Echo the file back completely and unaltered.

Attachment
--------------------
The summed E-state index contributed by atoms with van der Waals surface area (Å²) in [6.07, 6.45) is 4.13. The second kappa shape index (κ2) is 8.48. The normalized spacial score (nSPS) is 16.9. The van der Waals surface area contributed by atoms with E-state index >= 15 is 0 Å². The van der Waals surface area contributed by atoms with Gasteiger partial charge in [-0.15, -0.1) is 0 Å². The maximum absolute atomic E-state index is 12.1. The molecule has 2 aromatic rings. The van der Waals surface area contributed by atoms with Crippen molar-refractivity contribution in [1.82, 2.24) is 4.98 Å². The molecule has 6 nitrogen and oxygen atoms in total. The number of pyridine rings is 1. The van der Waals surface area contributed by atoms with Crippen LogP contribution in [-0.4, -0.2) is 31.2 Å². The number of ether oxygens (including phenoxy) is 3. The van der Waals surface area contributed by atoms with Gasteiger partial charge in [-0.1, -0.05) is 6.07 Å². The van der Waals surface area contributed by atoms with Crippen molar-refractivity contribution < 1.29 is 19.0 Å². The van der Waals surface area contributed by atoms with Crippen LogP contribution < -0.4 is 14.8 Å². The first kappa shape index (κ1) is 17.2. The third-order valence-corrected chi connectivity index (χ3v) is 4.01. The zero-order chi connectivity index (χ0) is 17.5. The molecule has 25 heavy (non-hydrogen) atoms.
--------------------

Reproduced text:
The summed E-state index contributed by atoms with van der Waals surface area (Å²) in [6.07, 6.45) is 4.13. The second kappa shape index (κ2) is 8.48. The normalized spacial score (nSPS) is 16.9. The van der Waals surface area contributed by atoms with E-state index >= 15 is 0 Å². The van der Waals surface area contributed by atoms with Gasteiger partial charge in [-0.15, -0.1) is 0 Å². The maximum absolute atomic E-state index is 12.1. The molecule has 2 aromatic rings. The van der Waals surface area contributed by atoms with Crippen molar-refractivity contribution in [1.82, 2.24) is 4.98 Å². The molecule has 6 nitrogen and oxygen atoms in total. The number of pyridine rings is 1. The van der Waals surface area contributed by atoms with Crippen LogP contribution in [-0.4, -0.2) is 31.2 Å². The number of ether oxygens (including phenoxy) is 3. The van der Waals surface area contributed by atoms with Gasteiger partial charge in [-0.1, -0.05) is 6.07 Å². The van der Waals surface area contributed by atoms with Crippen molar-refractivity contribution < 1.29 is 19.0 Å². The van der Waals surface area contributed by atoms with Crippen LogP contribution < -0.4 is 14.8 Å². The first kappa shape index (κ1) is 17.2. The third-order valence-corrected chi connectivity index (χ3v) is 4.01. The zero-order chi connectivity index (χ0) is 17.5. The molecule has 25 heavy (non-hydrogen) atoms.